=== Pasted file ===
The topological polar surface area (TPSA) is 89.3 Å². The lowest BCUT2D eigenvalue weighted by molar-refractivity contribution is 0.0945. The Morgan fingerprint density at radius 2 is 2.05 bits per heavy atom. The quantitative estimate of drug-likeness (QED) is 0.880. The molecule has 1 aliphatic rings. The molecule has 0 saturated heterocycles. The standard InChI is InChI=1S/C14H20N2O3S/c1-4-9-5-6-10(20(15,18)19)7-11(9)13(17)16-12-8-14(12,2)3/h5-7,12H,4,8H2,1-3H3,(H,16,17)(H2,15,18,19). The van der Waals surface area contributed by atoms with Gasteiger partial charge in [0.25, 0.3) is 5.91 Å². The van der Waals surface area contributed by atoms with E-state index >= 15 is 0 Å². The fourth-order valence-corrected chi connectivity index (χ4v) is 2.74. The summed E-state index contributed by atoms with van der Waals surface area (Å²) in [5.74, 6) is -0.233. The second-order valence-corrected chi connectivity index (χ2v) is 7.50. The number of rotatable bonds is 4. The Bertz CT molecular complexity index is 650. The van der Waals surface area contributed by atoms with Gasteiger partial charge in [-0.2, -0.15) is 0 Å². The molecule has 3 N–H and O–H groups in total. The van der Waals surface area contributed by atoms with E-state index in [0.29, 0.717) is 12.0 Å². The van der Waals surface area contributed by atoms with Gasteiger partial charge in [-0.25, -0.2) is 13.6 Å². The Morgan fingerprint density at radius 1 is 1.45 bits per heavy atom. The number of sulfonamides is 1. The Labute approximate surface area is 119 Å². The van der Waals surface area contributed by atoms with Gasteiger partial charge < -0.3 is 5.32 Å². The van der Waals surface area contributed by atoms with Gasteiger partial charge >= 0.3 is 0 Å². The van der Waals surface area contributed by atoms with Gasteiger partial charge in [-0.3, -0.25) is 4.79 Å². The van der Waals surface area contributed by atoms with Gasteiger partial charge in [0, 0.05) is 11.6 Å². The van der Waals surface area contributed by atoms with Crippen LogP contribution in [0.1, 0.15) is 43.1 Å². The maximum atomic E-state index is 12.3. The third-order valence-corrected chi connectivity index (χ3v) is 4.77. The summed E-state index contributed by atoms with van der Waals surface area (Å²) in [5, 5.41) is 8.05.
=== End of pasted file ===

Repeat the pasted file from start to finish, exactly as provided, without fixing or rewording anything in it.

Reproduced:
The topological polar surface area (TPSA) is 89.3 Å². The lowest BCUT2D eigenvalue weighted by molar-refractivity contribution is 0.0945. The Morgan fingerprint density at radius 2 is 2.05 bits per heavy atom. The quantitative estimate of drug-likeness (QED) is 0.880. The molecule has 1 aliphatic rings. The molecule has 0 saturated heterocycles. The standard InChI is InChI=1S/C14H20N2O3S/c1-4-9-5-6-10(20(15,18)19)7-11(9)13(17)16-12-8-14(12,2)3/h5-7,12H,4,8H2,1-3H3,(H,16,17)(H2,15,18,19). The van der Waals surface area contributed by atoms with Gasteiger partial charge in [0.25, 0.3) is 5.91 Å². The van der Waals surface area contributed by atoms with E-state index >= 15 is 0 Å². The fourth-order valence-corrected chi connectivity index (χ4v) is 2.74. The summed E-state index contributed by atoms with van der Waals surface area (Å²) in [5.74, 6) is -0.233. The second-order valence-corrected chi connectivity index (χ2v) is 7.50. The number of rotatable bonds is 4. The Bertz CT molecular complexity index is 650. The van der Waals surface area contributed by atoms with Gasteiger partial charge in [-0.2, -0.15) is 0 Å². The molecule has 3 N–H and O–H groups in total. The van der Waals surface area contributed by atoms with E-state index in [0.29, 0.717) is 12.0 Å². The van der Waals surface area contributed by atoms with Gasteiger partial charge in [-0.25, -0.2) is 13.6 Å². The Morgan fingerprint density at radius 1 is 1.45 bits per heavy atom. The number of sulfonamides is 1. The Labute approximate surface area is 119 Å². The van der Waals surface area contributed by atoms with Gasteiger partial charge < -0.3 is 5.32 Å². The van der Waals surface area contributed by atoms with Gasteiger partial charge >= 0.3 is 0 Å². The van der Waals surface area contributed by atoms with Gasteiger partial charge in [-0.3, -0.25) is 4.79 Å². The van der Waals surface area contributed by atoms with Gasteiger partial charge in [0, 0.05) is 11.6 Å². The van der Waals surface area contributed by atoms with Crippen LogP contribution in [0.1, 0.15) is 43.1 Å². The maximum atomic E-state index is 12.3. The third-order valence-corrected chi connectivity index (χ3v) is 4.77. The summed E-state index contributed by atoms with van der Waals surface area (Å²) in [5, 5.41) is 8.05.